Attending school from home and her increased ability to focus resulted in higher grades for Olivia. She said she was “just passing” science before, but now got full marks.

Attending school from home and her increased ability to focus resulted in higher grades for Olivia. She said she was “just passing” science before, but now got full marks.

Olivia’s mother appreciated the structure. “They [the teacher] actually have sessions with us to just keep us up to date.”

There were still breaks during the school day. There is a break at 10:15 a.m., lunch, and another break in the afternoon. Olivia also liked not having to travel to school. She got up at 7 a.m., started school at 9 a.m., and was done by 3:15 p.m. The lunch break was longer. During in-person school, they had 20 minutes to eat and 20 minutes to play versus a whole hour for a lunch break during online school.

Oliva and her mother generally ate lunch together, but sometimes her mother had a meeting with the Toronto office. If she did have a meeting, she pre-prepared for Olivia. “I’ll make a peanut butter sandwich or she’ll make her own lunch.” Other times, Olivia’s brother took over.

Olivia’s brother is 25 and in university. Online schooling did not work for him. He was studying computer science and did not return to school in September of 2020. Most post-secondary schooling remained online (even as many school children returned to in-person schooling.) Oliva’s mother said, “He didn’t go back this semester because of Covid 100 per cent. He misses the routine.”

Olivia said she did not get lonely during the day, even with only her mom and brother to talk to. She explained, “We get break-out rooms once in a while. Breakout rooms are where we get to go into groups with a couple of people.” While they were meant to be talking about school, Olivia said they also had fun. She explained that she could run to her room to grab a toy to show her friends. She said, “I’m allowed to have fun.”

She did state that it was sometimes if she was placed in a room where she didn’t like the other people or if they were talking about an uninteresting topic. For example, she said, “I don’t like camping.” Just like in in-person schooling, there are people you don’t enjoy spending time with or who do things that are annoying. Olivia shared, “This guy is named Marcus? He would turn his camera off and on.”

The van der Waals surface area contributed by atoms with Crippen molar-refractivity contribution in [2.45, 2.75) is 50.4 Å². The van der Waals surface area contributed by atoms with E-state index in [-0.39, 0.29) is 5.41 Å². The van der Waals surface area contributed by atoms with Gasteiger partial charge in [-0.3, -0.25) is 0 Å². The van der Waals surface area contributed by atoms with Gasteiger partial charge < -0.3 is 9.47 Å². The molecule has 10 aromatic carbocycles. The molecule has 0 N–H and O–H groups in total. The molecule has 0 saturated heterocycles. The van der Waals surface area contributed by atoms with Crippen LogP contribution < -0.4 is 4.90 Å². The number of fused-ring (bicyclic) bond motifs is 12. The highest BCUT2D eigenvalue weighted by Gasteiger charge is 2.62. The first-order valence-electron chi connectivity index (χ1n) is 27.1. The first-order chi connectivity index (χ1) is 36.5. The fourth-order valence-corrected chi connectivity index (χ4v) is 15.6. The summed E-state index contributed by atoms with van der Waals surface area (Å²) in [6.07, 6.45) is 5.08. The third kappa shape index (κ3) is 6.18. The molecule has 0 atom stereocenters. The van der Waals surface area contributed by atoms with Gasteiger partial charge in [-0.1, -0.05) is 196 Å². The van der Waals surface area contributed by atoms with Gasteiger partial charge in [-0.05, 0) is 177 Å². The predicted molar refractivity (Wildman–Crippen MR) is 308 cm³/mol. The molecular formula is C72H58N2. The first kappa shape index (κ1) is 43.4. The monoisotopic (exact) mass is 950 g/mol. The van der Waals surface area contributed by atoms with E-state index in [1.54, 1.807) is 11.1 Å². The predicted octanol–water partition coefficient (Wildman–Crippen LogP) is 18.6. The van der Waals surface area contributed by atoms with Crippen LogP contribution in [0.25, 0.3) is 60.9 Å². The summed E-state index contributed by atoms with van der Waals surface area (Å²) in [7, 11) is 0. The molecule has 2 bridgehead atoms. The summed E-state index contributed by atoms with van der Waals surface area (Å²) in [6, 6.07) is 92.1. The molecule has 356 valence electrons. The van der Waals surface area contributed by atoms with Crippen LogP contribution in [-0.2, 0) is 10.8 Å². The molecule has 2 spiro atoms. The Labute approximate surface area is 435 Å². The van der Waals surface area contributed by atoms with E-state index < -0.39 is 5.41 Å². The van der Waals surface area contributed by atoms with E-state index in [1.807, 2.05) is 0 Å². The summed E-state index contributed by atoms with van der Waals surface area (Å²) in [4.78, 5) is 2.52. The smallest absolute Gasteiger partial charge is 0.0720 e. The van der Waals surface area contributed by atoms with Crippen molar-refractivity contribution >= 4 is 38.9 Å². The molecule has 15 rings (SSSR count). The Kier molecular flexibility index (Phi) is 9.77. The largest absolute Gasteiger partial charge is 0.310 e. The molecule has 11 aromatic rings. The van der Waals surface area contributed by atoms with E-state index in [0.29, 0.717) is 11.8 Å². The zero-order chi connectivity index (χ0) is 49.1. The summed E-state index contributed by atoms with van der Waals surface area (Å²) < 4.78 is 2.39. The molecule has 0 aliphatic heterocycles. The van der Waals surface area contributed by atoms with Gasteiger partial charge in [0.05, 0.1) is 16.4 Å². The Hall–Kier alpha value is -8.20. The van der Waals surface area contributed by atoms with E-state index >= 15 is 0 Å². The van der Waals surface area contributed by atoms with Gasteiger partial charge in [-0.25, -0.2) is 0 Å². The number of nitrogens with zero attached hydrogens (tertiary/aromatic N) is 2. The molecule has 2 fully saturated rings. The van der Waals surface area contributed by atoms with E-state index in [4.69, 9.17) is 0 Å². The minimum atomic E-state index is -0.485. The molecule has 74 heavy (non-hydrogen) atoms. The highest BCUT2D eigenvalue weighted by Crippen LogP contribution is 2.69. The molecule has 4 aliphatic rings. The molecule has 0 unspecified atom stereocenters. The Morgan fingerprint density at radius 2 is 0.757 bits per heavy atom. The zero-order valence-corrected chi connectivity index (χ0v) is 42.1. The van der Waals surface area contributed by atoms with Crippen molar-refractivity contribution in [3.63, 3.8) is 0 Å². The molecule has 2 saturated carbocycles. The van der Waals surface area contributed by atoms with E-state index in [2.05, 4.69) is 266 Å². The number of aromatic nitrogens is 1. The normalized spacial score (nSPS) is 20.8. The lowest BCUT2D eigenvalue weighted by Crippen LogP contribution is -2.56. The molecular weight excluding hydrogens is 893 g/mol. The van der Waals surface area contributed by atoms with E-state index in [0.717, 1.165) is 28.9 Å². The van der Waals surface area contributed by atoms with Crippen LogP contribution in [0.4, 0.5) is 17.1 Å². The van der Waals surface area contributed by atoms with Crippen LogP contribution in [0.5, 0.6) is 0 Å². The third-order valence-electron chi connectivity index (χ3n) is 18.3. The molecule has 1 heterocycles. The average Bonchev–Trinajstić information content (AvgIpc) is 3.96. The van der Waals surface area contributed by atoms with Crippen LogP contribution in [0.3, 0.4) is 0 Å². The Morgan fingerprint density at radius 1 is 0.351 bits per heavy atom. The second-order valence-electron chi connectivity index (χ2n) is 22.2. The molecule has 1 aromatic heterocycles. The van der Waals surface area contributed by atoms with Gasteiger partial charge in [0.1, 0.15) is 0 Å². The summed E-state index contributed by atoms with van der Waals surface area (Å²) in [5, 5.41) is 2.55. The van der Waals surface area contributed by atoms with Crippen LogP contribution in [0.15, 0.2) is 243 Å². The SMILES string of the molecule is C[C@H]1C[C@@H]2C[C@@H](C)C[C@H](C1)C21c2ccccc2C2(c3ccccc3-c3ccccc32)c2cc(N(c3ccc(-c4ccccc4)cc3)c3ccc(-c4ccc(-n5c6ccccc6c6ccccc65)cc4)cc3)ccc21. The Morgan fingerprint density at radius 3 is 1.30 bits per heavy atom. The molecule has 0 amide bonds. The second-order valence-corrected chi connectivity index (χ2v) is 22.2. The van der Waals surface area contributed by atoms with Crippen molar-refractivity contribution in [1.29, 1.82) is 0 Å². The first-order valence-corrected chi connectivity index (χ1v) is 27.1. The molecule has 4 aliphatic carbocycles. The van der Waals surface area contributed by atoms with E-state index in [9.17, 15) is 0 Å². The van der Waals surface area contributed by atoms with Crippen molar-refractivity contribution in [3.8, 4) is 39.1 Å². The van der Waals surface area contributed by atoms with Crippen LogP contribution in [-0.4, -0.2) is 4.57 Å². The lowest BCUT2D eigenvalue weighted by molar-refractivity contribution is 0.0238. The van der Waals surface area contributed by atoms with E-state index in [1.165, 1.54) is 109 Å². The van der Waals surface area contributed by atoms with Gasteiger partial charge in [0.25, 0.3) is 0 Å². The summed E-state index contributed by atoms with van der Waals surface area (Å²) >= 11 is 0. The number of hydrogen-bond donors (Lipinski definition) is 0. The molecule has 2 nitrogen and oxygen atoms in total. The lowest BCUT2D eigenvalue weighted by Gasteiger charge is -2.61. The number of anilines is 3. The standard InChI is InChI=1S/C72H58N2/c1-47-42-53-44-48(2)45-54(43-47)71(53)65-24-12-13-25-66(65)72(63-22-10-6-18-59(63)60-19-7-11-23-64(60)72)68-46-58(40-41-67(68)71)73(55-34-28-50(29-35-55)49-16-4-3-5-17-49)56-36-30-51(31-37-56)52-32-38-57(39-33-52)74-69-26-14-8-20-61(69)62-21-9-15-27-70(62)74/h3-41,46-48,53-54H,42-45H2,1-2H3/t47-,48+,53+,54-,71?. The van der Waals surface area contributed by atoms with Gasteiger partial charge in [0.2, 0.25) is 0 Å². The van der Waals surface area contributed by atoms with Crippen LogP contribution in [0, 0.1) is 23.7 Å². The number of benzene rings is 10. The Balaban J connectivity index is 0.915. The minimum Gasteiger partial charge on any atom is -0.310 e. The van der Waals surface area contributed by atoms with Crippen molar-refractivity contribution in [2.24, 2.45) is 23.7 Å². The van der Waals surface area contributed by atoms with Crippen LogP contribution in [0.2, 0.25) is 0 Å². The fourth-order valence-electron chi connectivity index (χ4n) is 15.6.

Olivia asked for a break during the interview so she could go to play in the park.

When she returned, we discussed what kind of behaviours from Covid she might carry on through her life. I was curious what kind of things this generation of children will do, and not even necessarily know why they are doing it. Olivia’s mother suggested it might be wiping things. “Wiping the play equipment,” Olivia agreed. “I would usually do it on the playground because I am with my mom.”

Olivia said that she doesn’t like wearing a mask. “Well, I mean like I can’t breathe. You barely breathe.”

I asked Olivia if she knew what mental health was, and what affect Covid had on her mental health. She was aware that for some children, the pandemic may have made it worse, but says for herself, “it’s probably true for a lot of kids, but I feel like Covid is just like usual. I haven’t been having trouble.”

Olivia’s mother said, “I think she’s loving having me around more. It’s kind of a plus for her.”

Her co-workers now know Olivia and she popped in online every once in a while. If Olivia’s mother couldn’t be interrupted, she said, “I put up my finger like this. And she knows to back away.” She emphasized, “I think our situation is pretty lucky to have that.”

Olivia still had a social life outside school. She named the number of friends she plays with regularly, “Trevor, Darien, and Eleanor are all in the neighbourhood.”

I asked Olivia what she misses about before Covid. “I could travel a lot.”

I also asked what she will miss about Covid when the pandemic is over. “I might miss that I get to stay at home. Because I do like some privacy.”

My last question to Olivia was what she thinks she will tell her children and grandchildren about the Covid pandemic. After thinking for a minute she answered, “The pandemic wasn’t the best thing, but it was a bit nice because maybe you got a bit more safer, more sanitized, and you had to be a bit cautious.”

She concluded, “It’s not the worst thing that’s happened to me.”